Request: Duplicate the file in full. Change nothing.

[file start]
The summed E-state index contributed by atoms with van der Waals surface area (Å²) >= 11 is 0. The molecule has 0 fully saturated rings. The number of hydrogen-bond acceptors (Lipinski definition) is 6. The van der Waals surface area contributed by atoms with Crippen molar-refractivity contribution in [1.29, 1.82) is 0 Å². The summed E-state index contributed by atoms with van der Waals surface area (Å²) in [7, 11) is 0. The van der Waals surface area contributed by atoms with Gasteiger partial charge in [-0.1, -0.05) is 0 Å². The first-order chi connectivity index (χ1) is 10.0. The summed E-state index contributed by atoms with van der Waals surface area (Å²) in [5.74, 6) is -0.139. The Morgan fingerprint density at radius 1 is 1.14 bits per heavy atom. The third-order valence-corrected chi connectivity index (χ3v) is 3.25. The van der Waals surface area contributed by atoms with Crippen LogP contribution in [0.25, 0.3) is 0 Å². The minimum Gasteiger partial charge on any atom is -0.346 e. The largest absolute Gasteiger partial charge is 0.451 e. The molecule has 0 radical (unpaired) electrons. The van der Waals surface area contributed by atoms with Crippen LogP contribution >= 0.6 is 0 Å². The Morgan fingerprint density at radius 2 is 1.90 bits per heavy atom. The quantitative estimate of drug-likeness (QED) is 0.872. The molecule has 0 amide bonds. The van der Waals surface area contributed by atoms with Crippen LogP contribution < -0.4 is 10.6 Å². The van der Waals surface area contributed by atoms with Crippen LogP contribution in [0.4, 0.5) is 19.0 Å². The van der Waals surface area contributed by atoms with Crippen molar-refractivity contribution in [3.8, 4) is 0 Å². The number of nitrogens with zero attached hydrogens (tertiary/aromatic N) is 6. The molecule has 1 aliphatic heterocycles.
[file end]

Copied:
The summed E-state index contributed by atoms with van der Waals surface area (Å²) >= 11 is 0. The molecule has 0 fully saturated rings. The number of hydrogen-bond acceptors (Lipinski definition) is 6. The van der Waals surface area contributed by atoms with Crippen molar-refractivity contribution in [1.29, 1.82) is 0 Å². The summed E-state index contributed by atoms with van der Waals surface area (Å²) in [7, 11) is 0. The van der Waals surface area contributed by atoms with Gasteiger partial charge in [-0.1, -0.05) is 0 Å². The first-order chi connectivity index (χ1) is 10.0. The summed E-state index contributed by atoms with van der Waals surface area (Å²) in [5.74, 6) is -0.139. The Morgan fingerprint density at radius 1 is 1.14 bits per heavy atom. The third-order valence-corrected chi connectivity index (χ3v) is 3.25. The van der Waals surface area contributed by atoms with Crippen LogP contribution in [0.25, 0.3) is 0 Å². The minimum Gasteiger partial charge on any atom is -0.346 e. The largest absolute Gasteiger partial charge is 0.451 e. The molecule has 0 radical (unpaired) electrons. The van der Waals surface area contributed by atoms with Crippen LogP contribution >= 0.6 is 0 Å². The Morgan fingerprint density at radius 2 is 1.90 bits per heavy atom. The quantitative estimate of drug-likeness (QED) is 0.872. The molecule has 0 amide bonds. The van der Waals surface area contributed by atoms with Crippen LogP contribution < -0.4 is 10.6 Å². The van der Waals surface area contributed by atoms with Crippen LogP contribution in [0.4, 0.5) is 19.0 Å². The van der Waals surface area contributed by atoms with Crippen molar-refractivity contribution in [3.8, 4) is 0 Å². The number of nitrogens with zero attached hydrogens (tertiary/aromatic N) is 6. The molecule has 1 aliphatic heterocycles.